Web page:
We all know that New York has a very diverse population. This fact becomes a reality when one walks down Fifth Avenue for several blocks and overhears bits of conversation – none of which are in English. We are definitely an exciting, cosmopolitan city.
Grand Central Station, New York City
Viewing this from a different perspective, let’s take a look at the parades that occur in Manhattan.
On Madison Avenue this past summer I observed a colorful Indian Parade (not to be confused with West Indian) – two weeks after that there was a Pakastani one. There are also a number of parades that come around yearly: everything from the St. Patrick’s Day Parade for the Irish, to the Puerto Rican one for Latinos and the Columbus Day Parade celebrating the Italians.
New Yorkers love to stroll in Madison Square Park
The exhilarating mix of cultures we have in this city was brought home to me when I took note of the mix of people in the international ad agency where I work. Among others, there’s a graphic artist from the Dominican Republic and another from Mexico; four account executives from France and India; two interns from Hong Kong and four American copywriters from all over the United States.
This petri dish of cultures gives one insight into how the other half lives and, more important, a tolerance for different eating habits, styles of living and holiday celebrations. The head of my agency makes a point of observing the major events in these different countries. For example, we celebrate Bastille Day for the French, Diwali (the Indian Christmas), the Mexican Cinco de Mayo and so on.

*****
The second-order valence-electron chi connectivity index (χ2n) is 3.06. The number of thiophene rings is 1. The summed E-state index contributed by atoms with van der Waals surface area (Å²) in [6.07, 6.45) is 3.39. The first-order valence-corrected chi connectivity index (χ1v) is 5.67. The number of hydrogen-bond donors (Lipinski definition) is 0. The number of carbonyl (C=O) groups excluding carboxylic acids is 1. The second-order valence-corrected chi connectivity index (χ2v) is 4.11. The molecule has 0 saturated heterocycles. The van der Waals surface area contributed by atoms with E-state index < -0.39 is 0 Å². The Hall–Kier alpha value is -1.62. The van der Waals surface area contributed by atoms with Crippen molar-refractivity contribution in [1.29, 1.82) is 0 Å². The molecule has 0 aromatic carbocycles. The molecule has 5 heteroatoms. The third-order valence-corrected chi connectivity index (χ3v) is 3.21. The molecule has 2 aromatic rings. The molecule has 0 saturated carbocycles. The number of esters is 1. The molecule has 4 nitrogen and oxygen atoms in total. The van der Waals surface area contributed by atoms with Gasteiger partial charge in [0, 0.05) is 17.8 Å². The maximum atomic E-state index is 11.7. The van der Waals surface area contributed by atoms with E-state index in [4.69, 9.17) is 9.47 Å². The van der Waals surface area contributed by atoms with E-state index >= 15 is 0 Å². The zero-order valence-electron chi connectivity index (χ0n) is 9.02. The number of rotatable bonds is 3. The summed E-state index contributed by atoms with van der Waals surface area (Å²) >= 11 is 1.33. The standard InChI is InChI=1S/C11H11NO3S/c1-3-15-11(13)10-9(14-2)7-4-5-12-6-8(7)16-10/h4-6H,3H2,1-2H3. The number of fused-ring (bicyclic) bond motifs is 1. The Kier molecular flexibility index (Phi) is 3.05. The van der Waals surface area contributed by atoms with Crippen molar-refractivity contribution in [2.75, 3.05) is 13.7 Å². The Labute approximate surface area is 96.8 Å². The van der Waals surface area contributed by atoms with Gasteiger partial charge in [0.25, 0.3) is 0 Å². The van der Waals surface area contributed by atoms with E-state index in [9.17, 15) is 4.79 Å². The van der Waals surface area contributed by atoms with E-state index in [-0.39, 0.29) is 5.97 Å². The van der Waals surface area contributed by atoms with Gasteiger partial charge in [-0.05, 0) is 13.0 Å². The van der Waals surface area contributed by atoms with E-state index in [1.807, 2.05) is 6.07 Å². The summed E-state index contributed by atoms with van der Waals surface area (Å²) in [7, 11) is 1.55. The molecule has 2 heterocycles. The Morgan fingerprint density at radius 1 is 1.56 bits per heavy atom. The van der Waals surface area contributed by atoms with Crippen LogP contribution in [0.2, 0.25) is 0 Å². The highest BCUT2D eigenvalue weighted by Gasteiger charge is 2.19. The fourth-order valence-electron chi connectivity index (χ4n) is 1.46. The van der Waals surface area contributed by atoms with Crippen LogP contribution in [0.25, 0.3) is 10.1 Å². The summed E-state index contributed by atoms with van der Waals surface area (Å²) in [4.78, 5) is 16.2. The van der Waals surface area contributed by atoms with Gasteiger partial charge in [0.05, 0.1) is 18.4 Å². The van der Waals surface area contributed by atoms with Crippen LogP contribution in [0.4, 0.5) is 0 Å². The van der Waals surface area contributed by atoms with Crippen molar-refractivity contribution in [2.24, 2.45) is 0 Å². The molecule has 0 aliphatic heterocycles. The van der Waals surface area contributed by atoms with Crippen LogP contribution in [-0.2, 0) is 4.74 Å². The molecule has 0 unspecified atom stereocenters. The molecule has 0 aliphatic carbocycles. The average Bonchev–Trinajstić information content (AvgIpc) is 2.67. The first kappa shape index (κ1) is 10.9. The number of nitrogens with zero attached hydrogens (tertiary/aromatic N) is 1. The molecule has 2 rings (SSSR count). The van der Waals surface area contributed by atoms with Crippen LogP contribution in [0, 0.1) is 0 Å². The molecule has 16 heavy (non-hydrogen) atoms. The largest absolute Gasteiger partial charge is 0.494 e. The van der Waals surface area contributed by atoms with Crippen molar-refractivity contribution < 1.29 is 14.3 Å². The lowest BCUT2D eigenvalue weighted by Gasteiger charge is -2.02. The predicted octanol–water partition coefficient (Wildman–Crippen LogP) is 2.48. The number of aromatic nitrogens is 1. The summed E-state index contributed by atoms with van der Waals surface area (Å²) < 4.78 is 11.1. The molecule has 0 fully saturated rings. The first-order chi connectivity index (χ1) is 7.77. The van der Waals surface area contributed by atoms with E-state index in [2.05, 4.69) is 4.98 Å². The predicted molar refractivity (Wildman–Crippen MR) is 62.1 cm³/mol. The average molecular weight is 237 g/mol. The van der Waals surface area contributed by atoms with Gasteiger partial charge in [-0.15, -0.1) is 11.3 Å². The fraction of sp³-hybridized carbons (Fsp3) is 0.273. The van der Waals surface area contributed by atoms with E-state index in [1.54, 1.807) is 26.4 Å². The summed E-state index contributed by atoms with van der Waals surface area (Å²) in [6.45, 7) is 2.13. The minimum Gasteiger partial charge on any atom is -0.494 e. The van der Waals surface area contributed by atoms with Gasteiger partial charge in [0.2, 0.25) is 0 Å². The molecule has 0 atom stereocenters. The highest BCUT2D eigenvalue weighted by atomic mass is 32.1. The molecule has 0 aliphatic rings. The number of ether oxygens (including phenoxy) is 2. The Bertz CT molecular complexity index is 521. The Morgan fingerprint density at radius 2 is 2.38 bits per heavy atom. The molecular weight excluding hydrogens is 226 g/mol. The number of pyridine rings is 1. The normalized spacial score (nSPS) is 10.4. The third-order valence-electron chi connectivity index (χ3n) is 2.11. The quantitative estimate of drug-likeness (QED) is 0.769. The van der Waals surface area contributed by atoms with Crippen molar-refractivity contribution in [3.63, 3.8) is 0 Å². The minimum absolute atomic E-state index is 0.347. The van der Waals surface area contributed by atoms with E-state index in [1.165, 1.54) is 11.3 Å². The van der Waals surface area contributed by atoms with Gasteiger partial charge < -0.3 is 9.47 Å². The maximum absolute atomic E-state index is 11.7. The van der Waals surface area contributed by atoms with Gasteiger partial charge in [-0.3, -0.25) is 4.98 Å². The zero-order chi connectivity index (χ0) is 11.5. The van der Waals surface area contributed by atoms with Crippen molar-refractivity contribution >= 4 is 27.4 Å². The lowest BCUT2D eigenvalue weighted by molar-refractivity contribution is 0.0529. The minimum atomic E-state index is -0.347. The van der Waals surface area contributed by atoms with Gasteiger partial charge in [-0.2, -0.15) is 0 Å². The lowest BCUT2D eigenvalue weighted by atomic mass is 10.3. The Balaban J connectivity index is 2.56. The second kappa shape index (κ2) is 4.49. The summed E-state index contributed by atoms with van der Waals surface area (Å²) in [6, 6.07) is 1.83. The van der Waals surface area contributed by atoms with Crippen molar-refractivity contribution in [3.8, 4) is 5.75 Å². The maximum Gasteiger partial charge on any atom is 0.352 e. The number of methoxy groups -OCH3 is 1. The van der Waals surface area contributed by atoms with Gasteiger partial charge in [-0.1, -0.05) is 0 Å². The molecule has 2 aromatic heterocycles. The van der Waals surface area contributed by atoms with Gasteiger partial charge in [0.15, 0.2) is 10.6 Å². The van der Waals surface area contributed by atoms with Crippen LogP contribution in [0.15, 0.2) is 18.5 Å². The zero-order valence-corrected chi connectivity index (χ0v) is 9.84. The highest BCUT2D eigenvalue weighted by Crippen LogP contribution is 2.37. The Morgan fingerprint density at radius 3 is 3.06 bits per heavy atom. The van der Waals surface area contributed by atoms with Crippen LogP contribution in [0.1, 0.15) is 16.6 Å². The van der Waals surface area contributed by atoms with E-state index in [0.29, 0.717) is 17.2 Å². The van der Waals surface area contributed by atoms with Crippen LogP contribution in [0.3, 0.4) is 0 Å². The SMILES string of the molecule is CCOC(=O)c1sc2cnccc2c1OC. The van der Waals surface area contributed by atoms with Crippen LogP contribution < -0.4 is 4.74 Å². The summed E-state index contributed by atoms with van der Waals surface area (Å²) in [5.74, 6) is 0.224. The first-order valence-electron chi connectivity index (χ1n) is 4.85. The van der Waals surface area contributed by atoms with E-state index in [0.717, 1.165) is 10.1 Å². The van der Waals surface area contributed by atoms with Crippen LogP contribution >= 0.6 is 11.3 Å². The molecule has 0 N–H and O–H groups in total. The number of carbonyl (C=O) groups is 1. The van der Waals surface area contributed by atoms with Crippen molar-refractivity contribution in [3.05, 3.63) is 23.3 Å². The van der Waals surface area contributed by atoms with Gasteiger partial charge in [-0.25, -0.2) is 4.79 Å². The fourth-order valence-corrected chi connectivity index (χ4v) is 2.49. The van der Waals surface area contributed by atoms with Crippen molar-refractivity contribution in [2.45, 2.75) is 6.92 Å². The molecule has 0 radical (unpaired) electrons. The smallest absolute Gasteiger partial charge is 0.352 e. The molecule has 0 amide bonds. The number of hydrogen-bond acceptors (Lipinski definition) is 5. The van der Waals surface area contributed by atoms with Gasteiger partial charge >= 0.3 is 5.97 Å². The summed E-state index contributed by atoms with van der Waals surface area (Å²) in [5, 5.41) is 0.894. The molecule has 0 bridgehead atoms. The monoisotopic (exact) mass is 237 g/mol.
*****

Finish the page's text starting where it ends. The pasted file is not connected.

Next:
Cinco de Mayo parade in New York City
This always leads to eating food from different cultures. For example, recently we ordered lunch from a local Indian restaurant that we ate sans knives, forks and spoons (not as difficult as it sounds). And we sampled La Galette des Rois (a round cake with a hidden charm inside) that is a French delicacy at Christmas.
Indian cuisine – an assortment of spices
What we can learn
The amazing thing about working cheek by jowl with people from different cultures is that everyone can work very well together. The common goal is the work itself. If a project has a deadline that has to be met and the client expects it at a certain date and time – everything else is secondary. This approach results in a unified environment where solutions to creative projects can be worked on with success.
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